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Marler Blog Providing Commentary on Food Poisoning Outbreaks & Litigation

Wendy’s E. coli Outbreak in Utah

Well after spending most of last week in Salt Lake City mediating, and resolving, spinach-related E. coli O157:H7 cases, I find myself heading back to Salt Lake City Sunday afternoon to work on a little-reported Wendy’s E. coli outbreak, this time E. coli O121:H19.  Here is the very sad story:

In early August 2006, public health officials in Weber County, Utah, became aware of several people who attended a teachers’ conference luncheon that had contracted E. coli O121:H19. On August 2, 2006, the Weber-Morgan Health Department (WMHD) issued a News Release indicating that three people had contracted E. coli O121:H19, and that two of the individuals had developed HUS. WMHD stated that the evidence indicated that all three people contracted E. coli from the same source sometime during June 27-30 at a restaurant in the Ogden, Utah area. By August 7, WMHD officials had revised the number of outbreak victims to four, including three who had developed HUS. We represent all the HUS victims, two of which are some of the more severely injured E. coli victims I have represented since the Jack-in-the-Box outbreak of 1993.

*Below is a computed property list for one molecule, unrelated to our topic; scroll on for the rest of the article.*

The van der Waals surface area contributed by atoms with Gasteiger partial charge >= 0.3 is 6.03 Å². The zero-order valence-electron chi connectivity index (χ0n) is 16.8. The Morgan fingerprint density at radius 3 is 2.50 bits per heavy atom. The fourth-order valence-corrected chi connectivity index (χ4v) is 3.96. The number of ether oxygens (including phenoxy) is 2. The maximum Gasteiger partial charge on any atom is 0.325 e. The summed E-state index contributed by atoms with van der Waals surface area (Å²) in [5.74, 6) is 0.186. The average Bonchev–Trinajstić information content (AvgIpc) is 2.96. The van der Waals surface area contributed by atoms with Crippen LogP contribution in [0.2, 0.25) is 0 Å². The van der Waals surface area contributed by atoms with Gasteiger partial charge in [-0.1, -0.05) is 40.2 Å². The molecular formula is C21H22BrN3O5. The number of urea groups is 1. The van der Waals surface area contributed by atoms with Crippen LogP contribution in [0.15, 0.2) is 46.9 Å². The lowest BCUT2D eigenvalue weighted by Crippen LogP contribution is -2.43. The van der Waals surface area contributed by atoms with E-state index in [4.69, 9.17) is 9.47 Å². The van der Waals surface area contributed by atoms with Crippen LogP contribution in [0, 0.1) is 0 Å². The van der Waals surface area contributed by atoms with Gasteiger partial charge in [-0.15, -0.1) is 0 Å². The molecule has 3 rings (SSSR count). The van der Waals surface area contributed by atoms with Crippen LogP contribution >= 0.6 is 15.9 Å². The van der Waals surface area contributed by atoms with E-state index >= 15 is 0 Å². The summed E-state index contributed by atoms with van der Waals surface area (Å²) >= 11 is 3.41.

WMHD further concluded that the source of the contamination was possibly iceberg lettuce prepared at the Wendy’s Restaurant at 2500 North 400 East in North Ogden, Utah. One of the patients with confirmed HUS who had not attended the teacher’s conference had eaten cheeseburgers with iceberg lettuce at the Wendy’s Restaurant during the outbreak period. The second confirmed HUS case was an attendee of the teachers’ conference, and a third case of HUS was determined to be secondary transmission from an infected person at the conference. Eventually, WMHD determined that at least 69 people had become ill in the outbreak. Of the sixty-nine people who reportedly became ill, four remained hospitalized and were in serious condition.

Three of the HUS patients with E. coli O121:H19 were laboratory confirmed by stool culture. DNA subtyping by Pulsed Field Gel Electrophoresis (PFGE) showed that one of the individuals that was not associated with the conference, but who had consumed cheeseburgers from Wendy’s during the outbreak period, was an identical genetic match to one of the previous confirmed E. coli cases associated with Wendy’s.